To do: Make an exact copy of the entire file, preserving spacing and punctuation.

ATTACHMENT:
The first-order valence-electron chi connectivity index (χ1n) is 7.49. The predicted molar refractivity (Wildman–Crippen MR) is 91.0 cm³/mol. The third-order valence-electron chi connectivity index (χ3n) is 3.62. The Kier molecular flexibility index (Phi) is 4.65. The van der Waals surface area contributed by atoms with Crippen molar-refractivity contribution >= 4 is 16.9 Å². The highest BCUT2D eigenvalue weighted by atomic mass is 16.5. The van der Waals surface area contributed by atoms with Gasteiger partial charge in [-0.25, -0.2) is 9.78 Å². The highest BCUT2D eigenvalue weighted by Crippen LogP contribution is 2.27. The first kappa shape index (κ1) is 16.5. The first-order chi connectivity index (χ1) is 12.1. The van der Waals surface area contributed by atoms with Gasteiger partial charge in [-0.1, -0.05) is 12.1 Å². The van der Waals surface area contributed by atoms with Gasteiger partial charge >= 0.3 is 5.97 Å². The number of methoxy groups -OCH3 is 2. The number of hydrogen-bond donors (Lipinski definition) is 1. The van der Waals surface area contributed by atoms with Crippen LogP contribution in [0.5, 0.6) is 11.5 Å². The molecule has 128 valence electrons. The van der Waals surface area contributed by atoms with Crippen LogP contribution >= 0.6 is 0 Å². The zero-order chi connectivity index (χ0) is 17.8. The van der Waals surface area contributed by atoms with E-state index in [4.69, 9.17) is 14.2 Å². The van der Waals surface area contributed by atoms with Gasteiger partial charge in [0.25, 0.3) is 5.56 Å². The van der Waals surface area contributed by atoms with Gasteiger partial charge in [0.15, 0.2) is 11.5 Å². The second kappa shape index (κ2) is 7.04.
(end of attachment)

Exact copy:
The first-order valence-electron chi connectivity index (χ1n) is 7.49. The predicted molar refractivity (Wildman–Crippen MR) is 91.0 cm³/mol. The third-order valence-electron chi connectivity index (χ3n) is 3.62. The Kier molecular flexibility index (Phi) is 4.65. The van der Waals surface area contributed by atoms with Crippen molar-refractivity contribution >= 4 is 16.9 Å². The highest BCUT2D eigenvalue weighted by atomic mass is 16.5. The van der Waals surface area contributed by atoms with Gasteiger partial charge in [-0.25, -0.2) is 9.78 Å². The highest BCUT2D eigenvalue weighted by Crippen LogP contribution is 2.27. The first kappa shape index (κ1) is 16.5. The first-order chi connectivity index (χ1) is 12.1. The van der Waals surface area contributed by atoms with Gasteiger partial charge in [-0.1, -0.05) is 12.1 Å². The van der Waals surface area contributed by atoms with Gasteiger partial charge >= 0.3 is 5.97 Å². The number of methoxy groups -OCH3 is 2. The number of hydrogen-bond donors (Lipinski definition) is 1. The van der Waals surface area contributed by atoms with Crippen LogP contribution in [0.5, 0.6) is 11.5 Å². The molecule has 128 valence electrons. The van der Waals surface area contributed by atoms with Crippen LogP contribution >= 0.6 is 0 Å². The zero-order chi connectivity index (χ0) is 17.8. The van der Waals surface area contributed by atoms with E-state index in [4.69, 9.17) is 14.2 Å². The van der Waals surface area contributed by atoms with Gasteiger partial charge in [0.25, 0.3) is 5.56 Å². The van der Waals surface area contributed by atoms with Gasteiger partial charge in [0.15, 0.2) is 11.5 Å². The second kappa shape index (κ2) is 7.04.